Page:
- Reducing our cable and internet bill significantly. We cut what was once a $190 monthly bill for both our internet and cable service to about $85 a month with $60 of that cost being our internet subscription. While I would like cut that expense more, the reality is that because of the work my wife does at home we need a decent internet connection that can move very large files on regular basis. Still saving over $100 a month is a good start compared to the last several years.
- Reduced our auto insurance costs by shopping around and now pay about 35% less for more coverage.
- Significantly reduced our individual discretionary spending on items like clothes, electronics, and items that we purchased in the past without much consideration simply because we “had the money”.
- Reduced the amount spent on child care in the last part of the year once my wife started having a more flexible schedule by working for herself at home.
- For the child care we did use, we took advantage of a dependent care spending account through work which allowed us to pay for our child care with pre-tax money.
- Significantly reduced our electricity bill by installing more efficient lighting and taking advantage of a tiered rate program from our utility company where the majority of our electricity is cheaper as long as we avoid using large appliances at certain times of the day. Compared to the previous year our bill has typically been 40% less each month.
While many of these steps are a good start we still have significant work to do in the spending area as we move forward with our financial independence goal.
In the housing area, we made two major decisions that will benefit us financially in the future. First, we refinanced our 30 year (25 years remaining) 5.25% mortgage into a 15 year mortgage at a 3% interest rate. The best part about this is we were able to rid ourselves of PMI payments essentially eliminating a wasted $80 payment a month we had on our old mortgage. Our monthly payments are now less than before, even though we reduced our loan term by 10 years.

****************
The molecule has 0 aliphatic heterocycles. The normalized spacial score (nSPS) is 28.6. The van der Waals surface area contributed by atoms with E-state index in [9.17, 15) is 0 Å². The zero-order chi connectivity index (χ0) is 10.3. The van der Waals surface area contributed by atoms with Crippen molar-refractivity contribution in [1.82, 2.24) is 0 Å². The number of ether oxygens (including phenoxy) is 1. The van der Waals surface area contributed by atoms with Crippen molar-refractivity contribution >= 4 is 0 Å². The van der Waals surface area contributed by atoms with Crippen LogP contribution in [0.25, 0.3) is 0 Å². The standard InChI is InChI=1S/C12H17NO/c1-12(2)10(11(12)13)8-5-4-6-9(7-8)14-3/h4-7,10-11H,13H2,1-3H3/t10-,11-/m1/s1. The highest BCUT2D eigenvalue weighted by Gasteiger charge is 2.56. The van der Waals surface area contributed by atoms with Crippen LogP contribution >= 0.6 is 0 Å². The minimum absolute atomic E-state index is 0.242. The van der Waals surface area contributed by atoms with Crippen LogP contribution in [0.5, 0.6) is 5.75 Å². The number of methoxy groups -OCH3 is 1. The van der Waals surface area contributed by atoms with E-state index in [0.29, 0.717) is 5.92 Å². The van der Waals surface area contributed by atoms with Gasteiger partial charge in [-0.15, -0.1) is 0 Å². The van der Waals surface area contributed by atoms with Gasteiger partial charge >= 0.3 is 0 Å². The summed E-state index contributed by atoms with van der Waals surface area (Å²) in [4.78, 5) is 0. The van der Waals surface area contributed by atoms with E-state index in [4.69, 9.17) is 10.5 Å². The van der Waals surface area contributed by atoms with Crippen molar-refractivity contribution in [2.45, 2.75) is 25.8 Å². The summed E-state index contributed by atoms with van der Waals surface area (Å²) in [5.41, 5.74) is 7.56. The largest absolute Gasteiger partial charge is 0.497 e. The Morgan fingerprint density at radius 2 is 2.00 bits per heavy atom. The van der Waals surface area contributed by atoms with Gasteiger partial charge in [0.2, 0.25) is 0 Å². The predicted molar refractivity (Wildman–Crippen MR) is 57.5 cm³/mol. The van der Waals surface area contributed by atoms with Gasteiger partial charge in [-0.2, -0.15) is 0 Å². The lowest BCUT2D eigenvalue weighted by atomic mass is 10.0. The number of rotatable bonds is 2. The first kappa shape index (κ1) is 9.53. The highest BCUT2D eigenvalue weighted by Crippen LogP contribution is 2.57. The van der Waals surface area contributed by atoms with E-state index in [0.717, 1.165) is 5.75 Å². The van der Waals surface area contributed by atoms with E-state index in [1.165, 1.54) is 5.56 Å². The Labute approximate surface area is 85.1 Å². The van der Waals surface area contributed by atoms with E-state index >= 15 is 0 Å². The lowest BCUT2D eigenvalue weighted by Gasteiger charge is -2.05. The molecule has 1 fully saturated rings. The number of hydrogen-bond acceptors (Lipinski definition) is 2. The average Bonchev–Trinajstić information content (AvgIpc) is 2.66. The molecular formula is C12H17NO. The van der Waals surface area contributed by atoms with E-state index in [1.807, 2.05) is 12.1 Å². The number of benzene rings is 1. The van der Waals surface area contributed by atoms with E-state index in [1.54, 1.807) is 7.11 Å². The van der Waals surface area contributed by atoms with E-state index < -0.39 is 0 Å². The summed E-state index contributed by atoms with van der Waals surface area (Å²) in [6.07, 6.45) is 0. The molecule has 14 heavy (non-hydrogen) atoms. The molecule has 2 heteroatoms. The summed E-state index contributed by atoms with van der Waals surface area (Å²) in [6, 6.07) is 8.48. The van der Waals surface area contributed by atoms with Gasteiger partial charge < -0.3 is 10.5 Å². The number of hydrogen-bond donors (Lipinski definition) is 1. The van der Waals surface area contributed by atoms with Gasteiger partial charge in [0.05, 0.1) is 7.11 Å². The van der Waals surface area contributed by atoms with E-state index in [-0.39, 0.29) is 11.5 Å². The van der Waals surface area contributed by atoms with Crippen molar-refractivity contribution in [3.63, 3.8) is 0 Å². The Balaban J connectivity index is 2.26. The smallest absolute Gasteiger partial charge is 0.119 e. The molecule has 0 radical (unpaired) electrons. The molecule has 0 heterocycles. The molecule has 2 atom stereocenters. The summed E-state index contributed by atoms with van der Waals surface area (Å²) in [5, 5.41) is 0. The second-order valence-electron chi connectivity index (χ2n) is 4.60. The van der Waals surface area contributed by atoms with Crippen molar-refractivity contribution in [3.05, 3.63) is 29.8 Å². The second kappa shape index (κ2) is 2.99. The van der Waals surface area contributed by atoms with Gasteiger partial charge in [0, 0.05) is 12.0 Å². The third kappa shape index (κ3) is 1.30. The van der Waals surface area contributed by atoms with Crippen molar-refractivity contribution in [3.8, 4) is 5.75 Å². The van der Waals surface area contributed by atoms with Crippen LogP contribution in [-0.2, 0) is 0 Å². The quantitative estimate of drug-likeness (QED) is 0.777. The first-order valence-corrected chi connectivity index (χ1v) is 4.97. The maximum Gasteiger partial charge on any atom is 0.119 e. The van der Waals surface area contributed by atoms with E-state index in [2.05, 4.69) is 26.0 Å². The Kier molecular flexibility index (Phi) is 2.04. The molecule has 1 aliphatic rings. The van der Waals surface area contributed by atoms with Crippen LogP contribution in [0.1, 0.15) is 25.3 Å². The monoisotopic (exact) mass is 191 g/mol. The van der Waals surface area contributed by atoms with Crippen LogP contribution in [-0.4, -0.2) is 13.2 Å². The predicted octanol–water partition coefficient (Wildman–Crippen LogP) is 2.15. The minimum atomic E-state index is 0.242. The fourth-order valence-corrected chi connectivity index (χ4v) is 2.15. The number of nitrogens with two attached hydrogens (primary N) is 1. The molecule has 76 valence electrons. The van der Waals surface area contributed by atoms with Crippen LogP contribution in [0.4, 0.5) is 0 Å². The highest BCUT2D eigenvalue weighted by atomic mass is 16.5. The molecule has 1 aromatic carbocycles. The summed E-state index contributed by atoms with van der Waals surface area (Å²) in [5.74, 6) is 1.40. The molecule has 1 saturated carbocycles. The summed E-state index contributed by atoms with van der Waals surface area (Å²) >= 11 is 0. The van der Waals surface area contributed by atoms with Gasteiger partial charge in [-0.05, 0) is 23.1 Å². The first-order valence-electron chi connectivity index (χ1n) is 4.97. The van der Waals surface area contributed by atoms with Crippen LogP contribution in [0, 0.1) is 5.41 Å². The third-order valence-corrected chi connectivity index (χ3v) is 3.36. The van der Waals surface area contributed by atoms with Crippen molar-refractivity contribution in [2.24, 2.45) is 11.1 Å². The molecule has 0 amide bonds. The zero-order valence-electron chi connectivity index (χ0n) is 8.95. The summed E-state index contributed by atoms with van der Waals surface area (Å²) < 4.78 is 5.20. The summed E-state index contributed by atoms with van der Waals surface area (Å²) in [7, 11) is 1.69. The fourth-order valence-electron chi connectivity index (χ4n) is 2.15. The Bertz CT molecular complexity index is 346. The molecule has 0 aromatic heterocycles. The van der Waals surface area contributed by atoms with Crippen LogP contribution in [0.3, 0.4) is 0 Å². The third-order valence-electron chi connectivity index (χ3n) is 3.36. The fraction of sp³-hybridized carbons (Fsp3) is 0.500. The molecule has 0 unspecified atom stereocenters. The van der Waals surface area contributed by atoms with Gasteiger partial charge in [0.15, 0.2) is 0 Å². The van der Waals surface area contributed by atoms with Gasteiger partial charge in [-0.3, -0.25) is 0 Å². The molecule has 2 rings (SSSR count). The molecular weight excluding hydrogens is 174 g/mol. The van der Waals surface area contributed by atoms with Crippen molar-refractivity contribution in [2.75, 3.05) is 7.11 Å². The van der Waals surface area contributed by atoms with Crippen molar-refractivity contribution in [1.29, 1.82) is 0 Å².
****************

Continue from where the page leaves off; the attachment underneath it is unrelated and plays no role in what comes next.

The second thing that will make a huge impact is our decision to not “move up” to a larger house as our family has grown. When we had our first child a little over two years ago we started discussing whether we needed a bigger house, so you can imagine with another child on the way in a few months that the discussion resurfaced, especially with the need for an additional bedroom. The reality is that even though in our area our house is considered a starter house, it is more than enough for a family of four, even if that does mean we have to have some creative solutions using the rooms we have, especially when my wife needs space to run her business from home. While we may consider moving to a new house or location in the future, it will not be because we need more rooms or space inside the house, but rather find a house that fits our desired lifestyle that includes more outdoor space and is further outside of the city.
Investment and Retirement Accounts
I really did not make many adjustments to our investments this year other than maxing my contributions to my 403b account while significantly increasing my wife’s contributions to her 457b while she still maintained her employment at a state university. Since my wife is now working for herself, we started the process of opening a solo 401k and are making a few other moves to position us to maximize our tax advantaged savings. We also plan to roll her former university retirement plan into an IRA once the mandatory waiting period is complete. Reducing these fees should help us save significantly on investment fees since her current plan has terrible investment choices and high fees. For the plans where we can actually control the investments, we currently invest in a couple of index ETFs through fidelity with very low expense ratios.
That pretty much wraps up our 2015 as it relates to our financial independence project. There is certainly more we could have done both this year and in the past, but since we just recently started thinking and moving in this direction, at least we have made some progress to our future goals. With that, January 1st, 2016 official starts our Financial Independence Project!